India expands outreach in Namibia in 2018

Besides being the global culture centre of the world, India remains a high educational destination among Namibian students, thanks to having one of the world’s largest higher education systems.


To date about 1200 Namibian students and officials have received training in India while the Indian High Commission to Namibia currently provides about 150 fully-paid scholarships to Namibian officials and students for both long term and short-term courses annually. But for Indian High Commissioner to Namibia Kumar Tuhin, the opportunities are vast.

Kumar Tuhin | India’s High Commissioner to Namibia

“For the 2018-19 training year, 22 scholarships are being offered for Namibian students, which include enrolment and course fees, besides a fixed amount of living expenses for the full duration of the course and return economy class airfares to the nearest international airport and train fare to the place of study in India. Already a large number of Namibian students have been exposed to ICCR scholarships. It is so heartening to meet the students who have studied in India and are making significant contributions at their respective work places in Namibia,” Tuhin tells Us.

The Indian Council for Cultural Relations (ICCR) Scholarship Scheme was launched to enhance the academic opportunities for students of African countries in India by increasing the number of scholarships to pursue under-graduate, post-graduate and higher courses.

Coming off celebrating India’s National Day on 26 January, Tuhin believes that there is a need to revitalize and strengthen the economic and commercial relations between Namibia and India.

He says while there is already a significant overlap here, the rapid growth of the Indian economy and its size provides a lot of scope for the Namibian companies to do business with India.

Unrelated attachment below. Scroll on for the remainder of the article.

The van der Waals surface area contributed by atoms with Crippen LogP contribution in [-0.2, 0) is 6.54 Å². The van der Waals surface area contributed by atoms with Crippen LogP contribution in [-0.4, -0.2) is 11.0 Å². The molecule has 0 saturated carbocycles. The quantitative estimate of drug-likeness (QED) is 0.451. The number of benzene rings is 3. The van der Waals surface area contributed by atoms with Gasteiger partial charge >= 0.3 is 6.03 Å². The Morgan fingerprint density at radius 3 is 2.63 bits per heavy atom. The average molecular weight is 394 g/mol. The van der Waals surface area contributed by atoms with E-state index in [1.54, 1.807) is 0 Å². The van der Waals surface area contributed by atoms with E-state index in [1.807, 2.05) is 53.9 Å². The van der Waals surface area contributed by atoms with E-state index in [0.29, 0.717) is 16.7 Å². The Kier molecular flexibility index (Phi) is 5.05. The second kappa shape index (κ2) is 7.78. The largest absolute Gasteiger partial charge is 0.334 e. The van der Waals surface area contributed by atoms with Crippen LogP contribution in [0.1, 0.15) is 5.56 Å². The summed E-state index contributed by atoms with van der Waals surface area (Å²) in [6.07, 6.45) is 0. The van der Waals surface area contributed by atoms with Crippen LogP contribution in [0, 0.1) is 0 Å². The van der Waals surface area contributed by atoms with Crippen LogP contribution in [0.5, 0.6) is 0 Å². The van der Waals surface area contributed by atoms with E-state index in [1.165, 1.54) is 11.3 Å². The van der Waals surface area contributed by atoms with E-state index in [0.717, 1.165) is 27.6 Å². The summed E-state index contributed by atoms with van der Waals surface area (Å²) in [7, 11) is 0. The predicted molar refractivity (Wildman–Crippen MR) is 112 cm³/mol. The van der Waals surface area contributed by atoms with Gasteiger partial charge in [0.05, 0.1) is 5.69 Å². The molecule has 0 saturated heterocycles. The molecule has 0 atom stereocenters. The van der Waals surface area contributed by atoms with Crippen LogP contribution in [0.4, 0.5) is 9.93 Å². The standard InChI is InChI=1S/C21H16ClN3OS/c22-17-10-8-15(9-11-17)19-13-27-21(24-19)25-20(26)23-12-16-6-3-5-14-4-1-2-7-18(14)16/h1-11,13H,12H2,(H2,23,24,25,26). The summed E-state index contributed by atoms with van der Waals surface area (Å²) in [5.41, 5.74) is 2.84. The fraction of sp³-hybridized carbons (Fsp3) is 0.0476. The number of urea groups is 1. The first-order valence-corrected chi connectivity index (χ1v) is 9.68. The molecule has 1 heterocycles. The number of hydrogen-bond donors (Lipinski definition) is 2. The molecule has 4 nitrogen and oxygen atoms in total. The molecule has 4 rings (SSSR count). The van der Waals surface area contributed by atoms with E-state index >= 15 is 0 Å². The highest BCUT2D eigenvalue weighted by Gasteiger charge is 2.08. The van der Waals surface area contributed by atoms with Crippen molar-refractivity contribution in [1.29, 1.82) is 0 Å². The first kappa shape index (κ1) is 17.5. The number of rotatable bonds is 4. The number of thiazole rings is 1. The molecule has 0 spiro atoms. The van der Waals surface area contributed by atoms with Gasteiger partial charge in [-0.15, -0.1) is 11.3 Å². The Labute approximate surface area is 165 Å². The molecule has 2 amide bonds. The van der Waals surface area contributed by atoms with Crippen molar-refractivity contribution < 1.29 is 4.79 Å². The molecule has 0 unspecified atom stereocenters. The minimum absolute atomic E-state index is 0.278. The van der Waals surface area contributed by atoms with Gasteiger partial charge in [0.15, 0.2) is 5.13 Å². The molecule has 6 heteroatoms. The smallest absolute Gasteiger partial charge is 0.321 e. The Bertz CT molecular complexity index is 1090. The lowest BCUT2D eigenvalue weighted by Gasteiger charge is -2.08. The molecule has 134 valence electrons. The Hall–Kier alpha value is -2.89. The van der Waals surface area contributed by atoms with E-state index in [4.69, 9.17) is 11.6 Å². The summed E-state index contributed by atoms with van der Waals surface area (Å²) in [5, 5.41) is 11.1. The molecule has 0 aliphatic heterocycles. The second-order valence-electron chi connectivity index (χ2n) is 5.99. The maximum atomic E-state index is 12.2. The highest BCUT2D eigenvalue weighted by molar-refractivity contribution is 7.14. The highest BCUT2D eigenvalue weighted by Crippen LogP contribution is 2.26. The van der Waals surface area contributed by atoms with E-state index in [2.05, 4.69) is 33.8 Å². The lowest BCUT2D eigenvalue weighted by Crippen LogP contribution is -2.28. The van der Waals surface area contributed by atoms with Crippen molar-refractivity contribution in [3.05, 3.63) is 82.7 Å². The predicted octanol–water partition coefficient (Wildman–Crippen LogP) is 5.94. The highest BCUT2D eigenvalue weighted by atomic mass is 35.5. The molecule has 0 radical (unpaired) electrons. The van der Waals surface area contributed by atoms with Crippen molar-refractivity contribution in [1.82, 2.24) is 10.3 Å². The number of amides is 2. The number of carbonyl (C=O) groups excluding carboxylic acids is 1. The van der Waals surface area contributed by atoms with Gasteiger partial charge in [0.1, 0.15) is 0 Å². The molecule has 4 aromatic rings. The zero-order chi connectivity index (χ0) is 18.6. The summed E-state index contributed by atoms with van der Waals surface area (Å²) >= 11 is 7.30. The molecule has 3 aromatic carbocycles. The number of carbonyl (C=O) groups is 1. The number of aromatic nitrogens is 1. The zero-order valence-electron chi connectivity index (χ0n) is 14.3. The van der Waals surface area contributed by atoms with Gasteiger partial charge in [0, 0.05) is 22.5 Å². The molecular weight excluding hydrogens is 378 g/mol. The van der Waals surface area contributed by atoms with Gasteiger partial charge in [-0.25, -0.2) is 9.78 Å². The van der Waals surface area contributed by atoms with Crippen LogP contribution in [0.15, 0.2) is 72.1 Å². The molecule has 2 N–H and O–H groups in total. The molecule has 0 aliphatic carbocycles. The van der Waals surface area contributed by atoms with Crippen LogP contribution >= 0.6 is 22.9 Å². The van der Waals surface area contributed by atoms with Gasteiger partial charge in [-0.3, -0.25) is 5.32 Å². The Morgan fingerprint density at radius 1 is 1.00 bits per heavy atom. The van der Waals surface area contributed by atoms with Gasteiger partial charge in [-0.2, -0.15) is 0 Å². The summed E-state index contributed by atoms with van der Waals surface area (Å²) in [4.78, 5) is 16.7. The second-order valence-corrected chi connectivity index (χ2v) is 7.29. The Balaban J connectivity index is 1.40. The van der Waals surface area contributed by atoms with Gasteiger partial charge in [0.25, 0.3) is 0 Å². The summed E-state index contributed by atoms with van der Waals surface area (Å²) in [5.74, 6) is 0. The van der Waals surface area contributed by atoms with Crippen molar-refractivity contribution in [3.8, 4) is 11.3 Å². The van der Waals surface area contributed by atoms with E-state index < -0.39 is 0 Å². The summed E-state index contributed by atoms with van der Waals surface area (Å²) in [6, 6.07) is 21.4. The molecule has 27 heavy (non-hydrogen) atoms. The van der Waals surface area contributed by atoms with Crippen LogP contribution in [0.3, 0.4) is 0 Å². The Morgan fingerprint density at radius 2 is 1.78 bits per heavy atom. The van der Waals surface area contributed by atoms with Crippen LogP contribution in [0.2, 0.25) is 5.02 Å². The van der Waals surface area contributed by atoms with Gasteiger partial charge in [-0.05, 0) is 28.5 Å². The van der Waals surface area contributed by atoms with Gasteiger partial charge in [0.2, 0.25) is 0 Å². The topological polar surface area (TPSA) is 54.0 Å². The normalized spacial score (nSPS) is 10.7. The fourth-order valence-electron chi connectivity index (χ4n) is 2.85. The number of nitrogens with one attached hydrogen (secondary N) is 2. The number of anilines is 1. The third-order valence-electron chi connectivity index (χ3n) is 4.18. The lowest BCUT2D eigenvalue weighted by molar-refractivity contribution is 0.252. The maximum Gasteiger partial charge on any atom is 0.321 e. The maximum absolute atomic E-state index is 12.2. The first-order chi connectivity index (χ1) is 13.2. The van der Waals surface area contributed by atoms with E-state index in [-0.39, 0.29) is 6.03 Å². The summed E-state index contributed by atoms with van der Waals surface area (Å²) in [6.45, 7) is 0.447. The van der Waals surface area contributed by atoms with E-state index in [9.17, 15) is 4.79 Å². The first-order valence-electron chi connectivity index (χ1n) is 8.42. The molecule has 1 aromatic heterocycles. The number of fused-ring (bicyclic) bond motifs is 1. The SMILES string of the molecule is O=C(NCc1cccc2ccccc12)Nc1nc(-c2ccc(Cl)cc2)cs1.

“Pharmaceuticals and diamonds are two sectors I can point to for example. Namibia imports pharmaceutical products and India is amongst the largest exporters. But a good part of Namibian imports comes through third countries. Similarly, the famed Namibian diamonds ultimately do reach India for processing (as 9 out of 10 diamonds in the world are processed in India) but after going through many intermediate layers.

If at least some of this business is done directly between the two countries, it will definitely boost the bilateral trade and in turn create mutually beneficial partnerships. Business and investment decisions are however decisions which will be taken by individual companies,” he adds.

For 2018, one of the Indian High Commission’s focus will be expanding their outreach and creating more awareness about the tourism and business potential of India.

Already, the Government of India has included Namibia in the list of countries eligible for e-visa, which means that Namibian citizens can now apply and receive visas online, with hope that it will increase the number of persons travelling to India from Namibia.

“To the Indian community, my message is to keep excelling at whatever place they are working and to serve as a bridge of friendship between India and Namibia. And for Namibians, the message is that India was, is and will forever remain a friend of Namibia,” Tuhin concludes.


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